Review By Franco Milazzo
“One of the key problems today is that politics is such a disgrace, good people don’t go into government.” Those are the words of Donald Trump and, frankly, there will be a lot of people agreeing with him especially after his recent victory in the US. It hasn’t always been this way, though.
If this year has taught us anything it is that one should expect the unexpected, that life is fleeting and that, every now and then, politics can mean everything. This House encompasses all of that into one of this year’s most evocative and timely productions.
It comes with a sturdy pedigree having had not just one but two outings at the National Theatre, once at the Cottesloe Theatre and then a later transfer to the bigger space in the Olivier Theatre. Many of the cast have been retained on its journey to the Garrick, a testament to the quality of the work.
Taking us back from the heady days of 1974 to the election of Margaret Thatcher, writer James Graham creates a political drama based on reality which in terms of machinations and intensity rivals House of Cards (both the new and the better versions). Peppered with music and dance, this vibrant production does not put a foot wrong during its two-and-a-half hour running time.
This House may be set four decades ago but it reverberates with its echoes of modern events: EU membership and the Scottish devolution were the subject of hard-fought referendums, the Labour Party was in disarray and the Liberals were seen as little more than political makeweights. In the mid-Seventies, governments hung on by their fingernails and it was up to the party whips of the Conservative and Labour parties to make sure their leaders maintained any kind of power whichever direction they faced in the Commons. These generals gathered in their private chambers, communicating with each other through “usual channels” as they created one Machiavellian plot after another.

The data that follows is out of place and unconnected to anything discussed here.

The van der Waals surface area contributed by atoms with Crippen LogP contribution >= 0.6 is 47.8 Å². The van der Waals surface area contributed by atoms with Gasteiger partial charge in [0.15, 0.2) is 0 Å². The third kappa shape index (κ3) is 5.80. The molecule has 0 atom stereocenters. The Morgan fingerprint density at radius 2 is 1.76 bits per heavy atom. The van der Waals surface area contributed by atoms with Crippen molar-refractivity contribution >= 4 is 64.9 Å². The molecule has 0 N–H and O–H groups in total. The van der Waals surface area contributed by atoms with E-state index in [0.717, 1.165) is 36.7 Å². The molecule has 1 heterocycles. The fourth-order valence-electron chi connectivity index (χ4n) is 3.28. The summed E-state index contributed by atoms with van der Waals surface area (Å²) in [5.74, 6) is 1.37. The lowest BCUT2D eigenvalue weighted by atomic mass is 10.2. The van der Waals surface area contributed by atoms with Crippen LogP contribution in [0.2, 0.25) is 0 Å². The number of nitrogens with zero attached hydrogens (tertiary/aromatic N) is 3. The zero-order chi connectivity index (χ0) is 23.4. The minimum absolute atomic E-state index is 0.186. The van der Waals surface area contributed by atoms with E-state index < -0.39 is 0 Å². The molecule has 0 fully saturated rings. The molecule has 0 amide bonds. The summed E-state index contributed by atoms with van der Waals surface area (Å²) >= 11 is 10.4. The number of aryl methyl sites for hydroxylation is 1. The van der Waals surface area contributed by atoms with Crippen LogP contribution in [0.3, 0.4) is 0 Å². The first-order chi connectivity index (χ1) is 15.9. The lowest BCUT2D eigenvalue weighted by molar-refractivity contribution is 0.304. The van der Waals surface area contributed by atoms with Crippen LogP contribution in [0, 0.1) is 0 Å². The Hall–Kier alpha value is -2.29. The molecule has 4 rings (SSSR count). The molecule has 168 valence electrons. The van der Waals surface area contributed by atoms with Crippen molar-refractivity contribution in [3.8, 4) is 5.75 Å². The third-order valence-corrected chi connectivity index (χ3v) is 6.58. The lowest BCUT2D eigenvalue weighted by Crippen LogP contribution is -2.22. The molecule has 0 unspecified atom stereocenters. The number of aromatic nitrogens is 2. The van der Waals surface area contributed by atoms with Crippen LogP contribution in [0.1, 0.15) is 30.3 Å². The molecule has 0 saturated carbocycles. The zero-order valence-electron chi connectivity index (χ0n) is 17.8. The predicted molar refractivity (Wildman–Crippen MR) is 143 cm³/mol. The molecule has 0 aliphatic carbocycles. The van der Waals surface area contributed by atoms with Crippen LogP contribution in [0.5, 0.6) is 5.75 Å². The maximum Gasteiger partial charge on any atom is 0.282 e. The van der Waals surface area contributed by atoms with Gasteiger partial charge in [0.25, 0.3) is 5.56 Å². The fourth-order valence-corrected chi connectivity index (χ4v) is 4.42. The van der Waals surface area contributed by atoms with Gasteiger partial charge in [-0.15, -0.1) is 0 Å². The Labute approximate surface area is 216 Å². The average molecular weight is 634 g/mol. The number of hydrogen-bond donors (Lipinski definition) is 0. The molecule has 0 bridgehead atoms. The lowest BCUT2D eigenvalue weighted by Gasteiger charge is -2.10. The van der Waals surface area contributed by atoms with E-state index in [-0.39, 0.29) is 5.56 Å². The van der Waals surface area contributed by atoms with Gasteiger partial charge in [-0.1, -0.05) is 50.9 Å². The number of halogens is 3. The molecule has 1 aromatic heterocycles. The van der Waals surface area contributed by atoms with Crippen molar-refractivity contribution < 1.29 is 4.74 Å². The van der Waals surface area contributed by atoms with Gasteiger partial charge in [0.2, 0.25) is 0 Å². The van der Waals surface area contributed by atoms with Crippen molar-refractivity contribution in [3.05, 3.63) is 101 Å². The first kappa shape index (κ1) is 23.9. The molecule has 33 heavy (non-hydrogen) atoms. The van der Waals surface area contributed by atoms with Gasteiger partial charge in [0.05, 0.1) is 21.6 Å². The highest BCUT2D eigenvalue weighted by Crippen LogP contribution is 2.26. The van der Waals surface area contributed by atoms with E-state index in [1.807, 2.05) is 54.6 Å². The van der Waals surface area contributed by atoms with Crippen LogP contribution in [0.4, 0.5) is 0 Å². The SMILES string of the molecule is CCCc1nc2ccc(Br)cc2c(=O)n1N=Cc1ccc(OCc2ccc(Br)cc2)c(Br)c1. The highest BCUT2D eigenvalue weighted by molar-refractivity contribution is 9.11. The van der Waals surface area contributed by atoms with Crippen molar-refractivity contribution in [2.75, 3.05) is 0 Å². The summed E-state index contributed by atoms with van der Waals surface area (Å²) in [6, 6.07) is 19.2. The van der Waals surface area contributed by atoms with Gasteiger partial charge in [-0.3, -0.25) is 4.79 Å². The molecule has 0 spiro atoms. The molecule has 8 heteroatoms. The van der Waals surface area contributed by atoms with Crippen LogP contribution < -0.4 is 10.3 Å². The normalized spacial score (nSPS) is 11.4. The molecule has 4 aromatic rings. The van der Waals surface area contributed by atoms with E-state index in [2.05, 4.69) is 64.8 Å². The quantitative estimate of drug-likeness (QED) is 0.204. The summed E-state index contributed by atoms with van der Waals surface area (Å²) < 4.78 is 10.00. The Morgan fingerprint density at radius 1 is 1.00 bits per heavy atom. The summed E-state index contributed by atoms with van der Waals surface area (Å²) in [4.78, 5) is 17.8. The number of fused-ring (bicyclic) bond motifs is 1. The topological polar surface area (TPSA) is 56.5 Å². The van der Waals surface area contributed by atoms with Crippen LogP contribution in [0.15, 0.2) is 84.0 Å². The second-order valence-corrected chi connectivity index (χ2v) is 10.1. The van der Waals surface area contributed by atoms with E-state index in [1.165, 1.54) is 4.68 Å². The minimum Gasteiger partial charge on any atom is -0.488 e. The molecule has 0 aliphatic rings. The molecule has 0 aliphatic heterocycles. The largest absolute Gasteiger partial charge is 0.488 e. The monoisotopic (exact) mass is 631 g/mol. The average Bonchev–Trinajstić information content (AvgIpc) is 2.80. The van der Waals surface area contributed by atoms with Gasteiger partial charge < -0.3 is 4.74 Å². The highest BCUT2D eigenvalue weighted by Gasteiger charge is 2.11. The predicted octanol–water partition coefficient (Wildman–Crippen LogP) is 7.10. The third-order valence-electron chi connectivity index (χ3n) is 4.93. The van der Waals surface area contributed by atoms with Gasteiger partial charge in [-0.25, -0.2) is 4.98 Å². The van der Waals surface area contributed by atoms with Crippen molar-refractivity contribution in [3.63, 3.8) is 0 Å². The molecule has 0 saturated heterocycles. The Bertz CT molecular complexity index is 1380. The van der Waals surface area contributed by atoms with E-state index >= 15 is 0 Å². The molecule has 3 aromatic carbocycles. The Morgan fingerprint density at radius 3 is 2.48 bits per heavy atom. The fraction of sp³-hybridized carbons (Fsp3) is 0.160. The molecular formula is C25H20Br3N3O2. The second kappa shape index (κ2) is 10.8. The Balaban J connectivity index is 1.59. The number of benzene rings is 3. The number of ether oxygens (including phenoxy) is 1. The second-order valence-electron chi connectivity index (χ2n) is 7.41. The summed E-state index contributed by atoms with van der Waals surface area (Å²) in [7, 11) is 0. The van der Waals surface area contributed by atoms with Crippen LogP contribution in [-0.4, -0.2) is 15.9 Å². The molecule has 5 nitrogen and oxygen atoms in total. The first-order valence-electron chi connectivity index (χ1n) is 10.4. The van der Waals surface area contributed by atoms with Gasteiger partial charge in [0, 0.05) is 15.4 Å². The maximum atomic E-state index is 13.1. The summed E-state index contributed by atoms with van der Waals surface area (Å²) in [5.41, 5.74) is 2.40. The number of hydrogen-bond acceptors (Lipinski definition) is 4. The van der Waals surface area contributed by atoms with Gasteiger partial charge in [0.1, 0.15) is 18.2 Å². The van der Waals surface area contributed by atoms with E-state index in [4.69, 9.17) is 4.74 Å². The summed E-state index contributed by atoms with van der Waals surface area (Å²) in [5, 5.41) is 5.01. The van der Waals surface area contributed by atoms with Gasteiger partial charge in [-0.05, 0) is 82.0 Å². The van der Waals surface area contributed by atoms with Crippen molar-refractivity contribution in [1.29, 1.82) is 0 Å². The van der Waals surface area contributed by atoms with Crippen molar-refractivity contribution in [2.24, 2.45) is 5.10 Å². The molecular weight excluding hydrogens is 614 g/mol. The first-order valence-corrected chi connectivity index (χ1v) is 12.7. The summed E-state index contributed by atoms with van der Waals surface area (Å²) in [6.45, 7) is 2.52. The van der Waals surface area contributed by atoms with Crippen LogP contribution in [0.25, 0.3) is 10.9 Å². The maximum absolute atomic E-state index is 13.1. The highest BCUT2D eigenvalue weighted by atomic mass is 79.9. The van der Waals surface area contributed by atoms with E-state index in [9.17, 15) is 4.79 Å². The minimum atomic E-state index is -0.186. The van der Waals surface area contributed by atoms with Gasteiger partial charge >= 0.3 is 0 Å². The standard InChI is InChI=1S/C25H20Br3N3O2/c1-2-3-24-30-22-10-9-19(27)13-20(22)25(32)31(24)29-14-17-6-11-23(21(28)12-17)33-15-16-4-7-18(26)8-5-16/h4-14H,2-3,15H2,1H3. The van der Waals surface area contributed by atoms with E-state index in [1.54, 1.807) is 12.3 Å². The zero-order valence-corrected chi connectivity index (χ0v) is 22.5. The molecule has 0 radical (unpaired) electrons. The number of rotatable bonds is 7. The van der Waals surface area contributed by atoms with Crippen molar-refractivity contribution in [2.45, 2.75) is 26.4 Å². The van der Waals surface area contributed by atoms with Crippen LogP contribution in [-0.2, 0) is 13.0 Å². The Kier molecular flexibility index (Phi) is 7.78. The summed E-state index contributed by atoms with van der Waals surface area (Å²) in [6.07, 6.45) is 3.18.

Much of the action revolves around the Deputy Whips played by the highly engaging pair of Nathaniel Parker (Tory Jack Wetherill) and Stephan Rhodri (Labour’s Walter Harrison) but they are part of a truly excellent ensemble which includes Quadrophenia and Parklife’s Phil Daniels as Harrison’s first boss Bob Mellish, current Equity President Malcolm Sinclair as the Conservative Chief Whip and Lauren O’Neil as Harrison’s fellow whip.
The set design may appear a tad plain at first sight but, through clever lighting and the use of a spiral staircase, it takes us into the innards of the Palace of Westminster to the top of Big Ben and even to the brim of the afterlife. A live band adds the occasional melodramatic melody as well as some. Death is never far away in This House and the mature and moving treatment of it is one of the slew of fine touches by director Jeremy Herrin. Herrin himself won a well-deserved Olivier nomination for his work on This House’s 2013 run.
Wetherill and Harrison are the main viewpoints here and, through their eyes, Graham turns parliamentary processes into a kind of poetry or merry dance. Divisions, pairing and other voting traditions are explained succinctly and built upon to create tension, comedy and emotional resonance.
After the events of the play, the careers of the central duo went in opposite directions. A man used to achieving victory by the smallest of margins, Harrison clung onto his own Wakefield seat for one final term in 1983 by a mere 360 votes. As the Speaker of the House when the Commons were first televised, Bernard “Jack” Wetherill went on to become a well-recognised figure on both sides of the Atlantic Ocean and beyond and was made a life peer in 1992, taking the title Baron Wetherill. These two good men both shaped government in a style which was far from disgraceful.